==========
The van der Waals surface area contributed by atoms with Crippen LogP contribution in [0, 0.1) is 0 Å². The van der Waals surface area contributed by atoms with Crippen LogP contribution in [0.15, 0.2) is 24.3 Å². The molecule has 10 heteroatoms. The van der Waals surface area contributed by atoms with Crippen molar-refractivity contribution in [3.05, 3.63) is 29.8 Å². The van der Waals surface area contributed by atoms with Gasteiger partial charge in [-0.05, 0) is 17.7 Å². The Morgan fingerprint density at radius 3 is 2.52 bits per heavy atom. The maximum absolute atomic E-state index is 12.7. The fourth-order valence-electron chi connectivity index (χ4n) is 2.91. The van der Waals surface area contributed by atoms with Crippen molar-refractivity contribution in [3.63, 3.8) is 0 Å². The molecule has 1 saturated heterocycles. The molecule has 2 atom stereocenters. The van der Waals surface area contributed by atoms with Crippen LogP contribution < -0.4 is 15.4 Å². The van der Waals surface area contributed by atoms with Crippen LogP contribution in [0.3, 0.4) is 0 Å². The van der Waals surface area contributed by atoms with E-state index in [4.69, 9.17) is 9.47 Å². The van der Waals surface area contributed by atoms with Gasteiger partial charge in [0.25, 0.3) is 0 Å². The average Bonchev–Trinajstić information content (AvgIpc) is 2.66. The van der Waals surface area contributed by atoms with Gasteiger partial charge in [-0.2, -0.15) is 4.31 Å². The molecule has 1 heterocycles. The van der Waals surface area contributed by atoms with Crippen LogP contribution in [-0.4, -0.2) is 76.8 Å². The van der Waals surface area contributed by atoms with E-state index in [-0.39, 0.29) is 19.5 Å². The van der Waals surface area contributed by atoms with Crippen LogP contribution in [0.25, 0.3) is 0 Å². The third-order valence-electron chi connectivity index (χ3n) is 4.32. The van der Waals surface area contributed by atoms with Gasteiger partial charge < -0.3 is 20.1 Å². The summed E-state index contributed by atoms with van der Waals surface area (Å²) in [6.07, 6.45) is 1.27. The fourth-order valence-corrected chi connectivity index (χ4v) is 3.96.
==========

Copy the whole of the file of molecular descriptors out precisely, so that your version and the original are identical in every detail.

The van der Waals surface area contributed by atoms with Crippen LogP contribution in [0, 0.1) is 0 Å². The van der Waals surface area contributed by atoms with Crippen LogP contribution in [0.15, 0.2) is 24.3 Å². The molecule has 10 heteroatoms. The van der Waals surface area contributed by atoms with Crippen molar-refractivity contribution in [3.05, 3.63) is 29.8 Å². The van der Waals surface area contributed by atoms with Gasteiger partial charge in [-0.05, 0) is 17.7 Å². The Morgan fingerprint density at radius 3 is 2.52 bits per heavy atom. The maximum absolute atomic E-state index is 12.7. The fourth-order valence-electron chi connectivity index (χ4n) is 2.91. The van der Waals surface area contributed by atoms with Crippen molar-refractivity contribution in [3.63, 3.8) is 0 Å². The molecule has 1 saturated heterocycles. The molecule has 2 atom stereocenters. The van der Waals surface area contributed by atoms with Crippen LogP contribution < -0.4 is 15.4 Å². The van der Waals surface area contributed by atoms with Crippen LogP contribution in [0.3, 0.4) is 0 Å². The van der Waals surface area contributed by atoms with E-state index in [4.69, 9.17) is 9.47 Å². The van der Waals surface area contributed by atoms with Gasteiger partial charge in [0.25, 0.3) is 0 Å². The average Bonchev–Trinajstić information content (AvgIpc) is 2.66. The van der Waals surface area contributed by atoms with Gasteiger partial charge in [-0.2, -0.15) is 4.31 Å². The molecule has 1 heterocycles. The van der Waals surface area contributed by atoms with Crippen LogP contribution in [-0.4, -0.2) is 76.8 Å². The van der Waals surface area contributed by atoms with E-state index in [-0.39, 0.29) is 19.5 Å². The van der Waals surface area contributed by atoms with Crippen LogP contribution in [0.25, 0.3) is 0 Å². The third-order valence-electron chi connectivity index (χ3n) is 4.32. The van der Waals surface area contributed by atoms with Gasteiger partial charge < -0.3 is 20.1 Å². The summed E-state index contributed by atoms with van der Waals surface area (Å²) in [6.07, 6.45) is 1.27. The fourth-order valence-corrected chi connectivity index (χ4v) is 3.96.